So what about the book, I hear you yelling ever louder...

One of the Christmas gifts I gave Nev was a book called "Adventures in Solitude: What not to wear to a nude potluck and other stories from Desolation Sound" by Grant Lawrence. I happened to grab it as a ferry read - it took me 3 1/2 ferry trips on the Horseshoe Bay-Departure Bay run to finish it. It's a great ferry read especially at this time of year when one's thoughts turn to cabin stuff as Spring approaches. Much of the book and its stories remind us of our experience on our quest to be more self-sufficient and independent. This is why it's such a great read for those of us attempting the same insane task of building from scratch on a remote, boat access only piece of paradise without any electricity to boot (thank goodness for cordless tools).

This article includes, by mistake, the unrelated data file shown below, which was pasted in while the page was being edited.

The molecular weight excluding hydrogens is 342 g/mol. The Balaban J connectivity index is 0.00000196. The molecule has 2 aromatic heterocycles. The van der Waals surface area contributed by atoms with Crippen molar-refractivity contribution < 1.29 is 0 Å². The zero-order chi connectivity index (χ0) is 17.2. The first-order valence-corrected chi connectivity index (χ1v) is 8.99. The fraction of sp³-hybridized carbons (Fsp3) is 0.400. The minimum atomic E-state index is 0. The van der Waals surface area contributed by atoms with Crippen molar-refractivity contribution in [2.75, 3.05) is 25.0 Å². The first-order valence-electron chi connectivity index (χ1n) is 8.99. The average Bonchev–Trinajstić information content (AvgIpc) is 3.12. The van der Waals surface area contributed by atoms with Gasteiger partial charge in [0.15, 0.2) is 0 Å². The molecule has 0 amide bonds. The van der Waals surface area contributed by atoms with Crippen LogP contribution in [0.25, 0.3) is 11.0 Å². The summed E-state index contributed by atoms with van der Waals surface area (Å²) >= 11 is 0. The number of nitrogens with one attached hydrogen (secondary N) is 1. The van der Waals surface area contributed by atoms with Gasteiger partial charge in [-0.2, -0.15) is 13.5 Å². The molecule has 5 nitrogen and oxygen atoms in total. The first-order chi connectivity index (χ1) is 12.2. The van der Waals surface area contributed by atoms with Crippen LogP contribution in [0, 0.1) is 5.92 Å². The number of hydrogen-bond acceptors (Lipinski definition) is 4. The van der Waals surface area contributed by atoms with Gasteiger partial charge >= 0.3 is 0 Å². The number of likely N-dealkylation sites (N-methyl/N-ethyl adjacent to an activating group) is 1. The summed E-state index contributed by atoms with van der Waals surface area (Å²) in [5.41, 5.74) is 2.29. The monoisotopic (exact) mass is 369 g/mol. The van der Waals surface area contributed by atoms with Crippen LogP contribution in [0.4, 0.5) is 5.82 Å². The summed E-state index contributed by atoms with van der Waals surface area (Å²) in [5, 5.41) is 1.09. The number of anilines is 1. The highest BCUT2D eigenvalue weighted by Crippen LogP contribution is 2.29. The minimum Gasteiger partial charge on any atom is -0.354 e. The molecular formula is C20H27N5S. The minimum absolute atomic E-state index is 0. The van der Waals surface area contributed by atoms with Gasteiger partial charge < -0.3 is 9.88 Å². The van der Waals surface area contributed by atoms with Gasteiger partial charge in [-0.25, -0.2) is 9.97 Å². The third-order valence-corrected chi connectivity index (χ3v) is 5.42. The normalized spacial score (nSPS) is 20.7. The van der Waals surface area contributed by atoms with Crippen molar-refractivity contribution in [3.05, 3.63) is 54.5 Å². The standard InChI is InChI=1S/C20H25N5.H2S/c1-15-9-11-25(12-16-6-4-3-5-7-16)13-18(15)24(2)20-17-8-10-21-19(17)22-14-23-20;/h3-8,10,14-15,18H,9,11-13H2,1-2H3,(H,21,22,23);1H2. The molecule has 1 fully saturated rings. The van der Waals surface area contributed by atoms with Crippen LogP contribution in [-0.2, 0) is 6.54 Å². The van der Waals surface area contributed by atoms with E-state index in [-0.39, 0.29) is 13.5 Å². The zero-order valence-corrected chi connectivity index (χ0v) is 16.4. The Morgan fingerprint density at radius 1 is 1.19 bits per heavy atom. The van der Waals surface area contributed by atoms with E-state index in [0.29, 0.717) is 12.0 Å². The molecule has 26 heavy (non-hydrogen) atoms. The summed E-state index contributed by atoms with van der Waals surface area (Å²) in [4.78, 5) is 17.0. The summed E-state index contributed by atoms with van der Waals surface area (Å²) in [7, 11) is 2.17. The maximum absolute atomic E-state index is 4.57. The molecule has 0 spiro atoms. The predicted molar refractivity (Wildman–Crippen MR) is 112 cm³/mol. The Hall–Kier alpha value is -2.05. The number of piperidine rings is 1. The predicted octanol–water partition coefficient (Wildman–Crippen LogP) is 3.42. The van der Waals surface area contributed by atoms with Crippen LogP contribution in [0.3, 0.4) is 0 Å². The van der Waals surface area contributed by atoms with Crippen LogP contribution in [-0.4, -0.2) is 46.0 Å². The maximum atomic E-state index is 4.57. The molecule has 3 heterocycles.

Anyway... turns out it was Grant's father who established the strata that includes "Bernard the German's" lot, and all the tales about the family's time at their cabin happened around there.

And where we come into it is when the author describes the above fire, starting on page 253. He used some poetic license in describing the whole thing... for instance, there were definitely no brewskis involved, and the "friend" who pointed out the smoke was ME.

And that`s how we came to make it into the book. I intend to e-mail the author and tell him our tale!